Our movie is set in an unnamed mid western American town, where - as various characters mention throughout the script - they haven’t had snow at Christmas “for thirty years: This is an important plot point, as eventually Dennis the Menace, by acting selflessly, makes magic happen and “voila” (as they say here in Montreal), snow appears on Christmas Day.
But since the better part of the movie happens BEFORE Christmas Day, that means we have to have CLEAR DRY GROUND and no SNOW in the air. We have no snow. That much is true. However, freezing rain….well, that’s another matter entirely.
To be specific, it’s actually subzero temperature sleet mixed with pellets of solid ice. My camera, grip and electric team have valiantly pulled on their cold weather gear, bundling up in layer upon layer of gore-tex and fleece in a desperate bid to stay warm and dry. But no amount of high tech survival clothing will protect us from the most dangerous side effect of this horrible weather – falling wood.
It appears that this neighborhood is famous not just for the cranky rich and idly tasteless who live along its sidewalks, but also for the huge trees growing virtually untended up and down the streets which, when burdened with a thick coating of ice, crack at will and send gigantic limbs of frozen wood plunging down onto unsuspecting passersby below.
So now not only do we have scheduling problems, actor problems and weather problems, we also have to avoid decapitation by murderous maple branches.
Of course it’s on THIS day, the most disastrous we’ve had to date, that Robert Wagner finally arrives. And suddenly, everything just seems a little bit…better. The sheer charm of the man is almost overwhelming. Even in his mid seventies, while perhaps no longer the young male ingénue of Hollywood, he is strikingly handsome and completely elegant. Seated on a cheap fold out sofa bed in the mobile dressing room we’ve rented for him, the ice storm wailing away outside, his very presence made it seem as though we weren’t stuck in the middle of some suburban Montreal parking lot, but rather exchanging clever “bon mots” while sipping cocktails on a yacht in Nice.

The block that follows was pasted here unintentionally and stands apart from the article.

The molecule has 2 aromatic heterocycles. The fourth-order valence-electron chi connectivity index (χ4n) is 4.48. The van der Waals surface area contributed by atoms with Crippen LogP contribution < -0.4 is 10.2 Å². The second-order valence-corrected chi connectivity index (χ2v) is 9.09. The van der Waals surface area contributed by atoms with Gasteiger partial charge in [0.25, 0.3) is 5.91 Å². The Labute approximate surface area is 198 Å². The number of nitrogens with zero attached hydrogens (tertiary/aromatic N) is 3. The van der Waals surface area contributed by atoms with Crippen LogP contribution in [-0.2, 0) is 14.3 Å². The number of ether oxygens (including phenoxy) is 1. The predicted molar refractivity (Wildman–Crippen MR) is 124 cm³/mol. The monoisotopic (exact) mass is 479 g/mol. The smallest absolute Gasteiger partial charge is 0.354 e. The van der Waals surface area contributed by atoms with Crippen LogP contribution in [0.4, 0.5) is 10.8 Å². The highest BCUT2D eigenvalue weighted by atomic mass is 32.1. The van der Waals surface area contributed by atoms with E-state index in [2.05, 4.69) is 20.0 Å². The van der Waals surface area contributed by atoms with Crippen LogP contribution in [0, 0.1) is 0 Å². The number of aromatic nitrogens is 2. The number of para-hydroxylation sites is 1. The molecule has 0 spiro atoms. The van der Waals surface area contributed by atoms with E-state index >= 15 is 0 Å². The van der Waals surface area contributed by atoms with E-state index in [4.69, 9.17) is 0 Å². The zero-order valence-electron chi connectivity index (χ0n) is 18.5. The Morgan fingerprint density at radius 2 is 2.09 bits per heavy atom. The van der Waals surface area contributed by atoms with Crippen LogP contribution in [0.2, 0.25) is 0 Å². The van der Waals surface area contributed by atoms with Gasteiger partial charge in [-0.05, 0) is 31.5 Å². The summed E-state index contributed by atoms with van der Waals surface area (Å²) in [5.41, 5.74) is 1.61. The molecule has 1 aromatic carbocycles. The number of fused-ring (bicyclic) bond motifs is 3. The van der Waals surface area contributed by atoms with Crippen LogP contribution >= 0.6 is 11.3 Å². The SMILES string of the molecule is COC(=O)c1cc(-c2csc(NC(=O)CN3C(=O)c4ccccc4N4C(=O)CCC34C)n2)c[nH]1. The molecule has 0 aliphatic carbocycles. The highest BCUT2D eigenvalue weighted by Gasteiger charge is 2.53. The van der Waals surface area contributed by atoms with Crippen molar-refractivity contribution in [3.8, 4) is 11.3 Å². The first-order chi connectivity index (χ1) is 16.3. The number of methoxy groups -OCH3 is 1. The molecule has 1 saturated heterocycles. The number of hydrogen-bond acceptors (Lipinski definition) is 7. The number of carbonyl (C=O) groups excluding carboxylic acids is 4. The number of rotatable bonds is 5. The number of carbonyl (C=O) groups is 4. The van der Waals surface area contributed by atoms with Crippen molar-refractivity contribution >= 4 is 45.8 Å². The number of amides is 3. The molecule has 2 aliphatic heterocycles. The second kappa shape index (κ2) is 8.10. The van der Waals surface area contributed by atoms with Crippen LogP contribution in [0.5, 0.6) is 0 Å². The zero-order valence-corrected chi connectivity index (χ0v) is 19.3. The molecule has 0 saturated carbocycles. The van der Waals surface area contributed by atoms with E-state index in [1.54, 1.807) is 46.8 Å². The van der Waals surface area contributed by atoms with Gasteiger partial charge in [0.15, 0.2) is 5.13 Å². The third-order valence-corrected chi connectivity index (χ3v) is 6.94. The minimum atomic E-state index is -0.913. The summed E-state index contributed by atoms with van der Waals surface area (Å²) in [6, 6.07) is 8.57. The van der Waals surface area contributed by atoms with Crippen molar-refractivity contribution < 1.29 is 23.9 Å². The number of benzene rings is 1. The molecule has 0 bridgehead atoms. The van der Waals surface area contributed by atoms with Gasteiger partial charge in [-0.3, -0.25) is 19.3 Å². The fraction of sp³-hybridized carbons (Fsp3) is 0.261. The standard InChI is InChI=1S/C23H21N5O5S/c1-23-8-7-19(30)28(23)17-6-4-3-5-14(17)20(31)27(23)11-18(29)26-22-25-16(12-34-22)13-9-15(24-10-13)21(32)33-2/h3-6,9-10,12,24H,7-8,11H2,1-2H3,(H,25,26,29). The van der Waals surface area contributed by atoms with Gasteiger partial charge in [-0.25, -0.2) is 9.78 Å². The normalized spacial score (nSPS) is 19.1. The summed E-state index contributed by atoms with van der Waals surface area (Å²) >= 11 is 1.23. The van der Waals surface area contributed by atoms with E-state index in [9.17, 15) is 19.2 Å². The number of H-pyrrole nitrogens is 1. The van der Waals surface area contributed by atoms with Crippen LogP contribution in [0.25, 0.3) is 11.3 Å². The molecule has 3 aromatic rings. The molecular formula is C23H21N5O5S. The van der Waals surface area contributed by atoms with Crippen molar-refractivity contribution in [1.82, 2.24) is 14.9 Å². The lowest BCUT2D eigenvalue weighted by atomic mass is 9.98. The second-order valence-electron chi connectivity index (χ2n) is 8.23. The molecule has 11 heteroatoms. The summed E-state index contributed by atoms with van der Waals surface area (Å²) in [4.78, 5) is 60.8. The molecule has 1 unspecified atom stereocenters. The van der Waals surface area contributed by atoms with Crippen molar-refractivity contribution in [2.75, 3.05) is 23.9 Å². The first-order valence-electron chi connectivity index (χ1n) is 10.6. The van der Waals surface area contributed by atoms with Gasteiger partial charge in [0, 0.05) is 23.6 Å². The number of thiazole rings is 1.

And while there’s nothing I would rather have done than listen to his incredible and thrilling stories of Hollywood, then and now, the movie beckoned. So out into the ghastly weather we ventured, my idol and I, to set up the next shot.
If you ever find yourself directing a movie star, here’s a hint: DO NOT strap him or her to a paramedic gurney during an ice storm and wheel him around the front yard of a house in Montreal pretending to suffer the effects of food poisoning, the result of some cookies made by Dennis the Menace. Hardly a great way to start a relationship.
But RJ (he ACTUALLY told me to call him this!! For real!) was a trouper through all of this, emitting nothing more than an “oi” when the flimsy screen we erected above him as protection blew away with the first gale force wind.
When I asked him later how he managed to maintain his composure, give a terrific performance AND deliver a very funny adlib line all while in danger of frostbite he gave me one of those dazzling old school Show Biz smiles and said: “I learned how to do it in Star School.”
This is going to be great.